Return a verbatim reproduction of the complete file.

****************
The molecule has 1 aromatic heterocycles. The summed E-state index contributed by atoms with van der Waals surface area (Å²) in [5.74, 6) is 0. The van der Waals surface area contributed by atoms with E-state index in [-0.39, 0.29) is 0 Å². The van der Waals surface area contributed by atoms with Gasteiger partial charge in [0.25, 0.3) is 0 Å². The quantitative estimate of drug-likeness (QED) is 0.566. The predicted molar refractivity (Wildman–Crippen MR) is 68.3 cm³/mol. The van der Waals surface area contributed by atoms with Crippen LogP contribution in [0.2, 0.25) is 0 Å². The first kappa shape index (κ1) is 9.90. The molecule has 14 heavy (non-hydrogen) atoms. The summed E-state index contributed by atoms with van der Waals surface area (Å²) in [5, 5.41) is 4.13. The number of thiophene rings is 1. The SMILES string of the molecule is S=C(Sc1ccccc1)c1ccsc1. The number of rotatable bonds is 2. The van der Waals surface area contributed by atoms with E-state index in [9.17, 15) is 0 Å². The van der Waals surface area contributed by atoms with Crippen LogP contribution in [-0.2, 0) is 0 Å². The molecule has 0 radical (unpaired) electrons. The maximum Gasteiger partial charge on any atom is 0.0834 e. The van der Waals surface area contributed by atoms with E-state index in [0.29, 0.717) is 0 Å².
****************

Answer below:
The molecule has 1 aromatic heterocycles. The summed E-state index contributed by atoms with van der Waals surface area (Å²) in [5.74, 6) is 0. The van der Waals surface area contributed by atoms with E-state index in [-0.39, 0.29) is 0 Å². The van der Waals surface area contributed by atoms with Gasteiger partial charge in [0.25, 0.3) is 0 Å². The quantitative estimate of drug-likeness (QED) is 0.566. The predicted molar refractivity (Wildman–Crippen MR) is 68.3 cm³/mol. The van der Waals surface area contributed by atoms with Crippen LogP contribution in [0.2, 0.25) is 0 Å². The first kappa shape index (κ1) is 9.90. The molecule has 14 heavy (non-hydrogen) atoms. The summed E-state index contributed by atoms with van der Waals surface area (Å²) in [5, 5.41) is 4.13. The number of thiophene rings is 1. The SMILES string of the molecule is S=C(Sc1ccccc1)c1ccsc1. The number of rotatable bonds is 2. The van der Waals surface area contributed by atoms with E-state index in [9.17, 15) is 0 Å². The van der Waals surface area contributed by atoms with Crippen LogP contribution in [-0.2, 0) is 0 Å². The molecule has 0 radical (unpaired) electrons. The maximum Gasteiger partial charge on any atom is 0.0834 e. The van der Waals surface area contributed by atoms with E-state index in [0.29, 0.717) is 0 Å².